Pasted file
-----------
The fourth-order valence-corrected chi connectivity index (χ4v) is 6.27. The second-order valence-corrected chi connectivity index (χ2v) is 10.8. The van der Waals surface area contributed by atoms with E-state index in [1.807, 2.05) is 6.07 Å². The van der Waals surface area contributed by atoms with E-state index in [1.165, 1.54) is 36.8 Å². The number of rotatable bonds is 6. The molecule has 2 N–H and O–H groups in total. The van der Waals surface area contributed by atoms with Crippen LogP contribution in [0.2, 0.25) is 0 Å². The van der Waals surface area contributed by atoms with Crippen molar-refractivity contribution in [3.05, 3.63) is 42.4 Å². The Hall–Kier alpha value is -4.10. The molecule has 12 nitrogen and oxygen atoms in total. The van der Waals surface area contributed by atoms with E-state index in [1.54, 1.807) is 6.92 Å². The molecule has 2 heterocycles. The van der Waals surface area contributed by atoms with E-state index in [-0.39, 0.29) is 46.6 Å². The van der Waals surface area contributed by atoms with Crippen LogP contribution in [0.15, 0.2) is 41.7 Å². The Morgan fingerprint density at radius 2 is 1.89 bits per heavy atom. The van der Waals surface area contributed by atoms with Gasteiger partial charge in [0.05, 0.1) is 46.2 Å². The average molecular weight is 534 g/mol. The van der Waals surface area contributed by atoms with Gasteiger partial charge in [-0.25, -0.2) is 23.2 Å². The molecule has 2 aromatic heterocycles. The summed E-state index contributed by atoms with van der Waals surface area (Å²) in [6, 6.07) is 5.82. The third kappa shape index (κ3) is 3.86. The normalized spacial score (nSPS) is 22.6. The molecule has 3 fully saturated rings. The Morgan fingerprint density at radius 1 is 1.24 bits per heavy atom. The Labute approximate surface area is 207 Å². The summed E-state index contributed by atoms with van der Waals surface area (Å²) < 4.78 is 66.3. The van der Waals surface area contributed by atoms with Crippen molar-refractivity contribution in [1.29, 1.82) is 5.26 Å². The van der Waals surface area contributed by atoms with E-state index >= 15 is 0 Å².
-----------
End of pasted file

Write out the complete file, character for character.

The fourth-order valence-corrected chi connectivity index (χ4v) is 6.27. The second-order valence-corrected chi connectivity index (χ2v) is 10.8. The van der Waals surface area contributed by atoms with E-state index in [1.807, 2.05) is 6.07 Å². The van der Waals surface area contributed by atoms with E-state index in [1.165, 1.54) is 36.8 Å². The number of rotatable bonds is 6. The molecule has 2 N–H and O–H groups in total. The van der Waals surface area contributed by atoms with Crippen LogP contribution in [0.2, 0.25) is 0 Å². The van der Waals surface area contributed by atoms with Crippen molar-refractivity contribution in [3.05, 3.63) is 42.4 Å². The Hall–Kier alpha value is -4.10. The molecule has 12 nitrogen and oxygen atoms in total. The van der Waals surface area contributed by atoms with E-state index in [1.54, 1.807) is 6.92 Å². The molecule has 2 heterocycles. The van der Waals surface area contributed by atoms with E-state index in [-0.39, 0.29) is 46.6 Å². The van der Waals surface area contributed by atoms with Crippen LogP contribution in [0.15, 0.2) is 41.7 Å². The Morgan fingerprint density at radius 2 is 1.89 bits per heavy atom. The van der Waals surface area contributed by atoms with Gasteiger partial charge in [0.05, 0.1) is 46.2 Å². The average molecular weight is 534 g/mol. The van der Waals surface area contributed by atoms with Gasteiger partial charge in [-0.25, -0.2) is 23.2 Å². The molecule has 2 aromatic heterocycles. The summed E-state index contributed by atoms with van der Waals surface area (Å²) in [6, 6.07) is 5.82. The third kappa shape index (κ3) is 3.86. The normalized spacial score (nSPS) is 22.6. The molecule has 3 fully saturated rings. The Morgan fingerprint density at radius 1 is 1.24 bits per heavy atom. The Labute approximate surface area is 207 Å². The summed E-state index contributed by atoms with van der Waals surface area (Å²) < 4.78 is 66.3. The van der Waals surface area contributed by atoms with Crippen molar-refractivity contribution in [1.29, 1.82) is 5.26 Å². The van der Waals surface area contributed by atoms with E-state index >= 15 is 0 Å².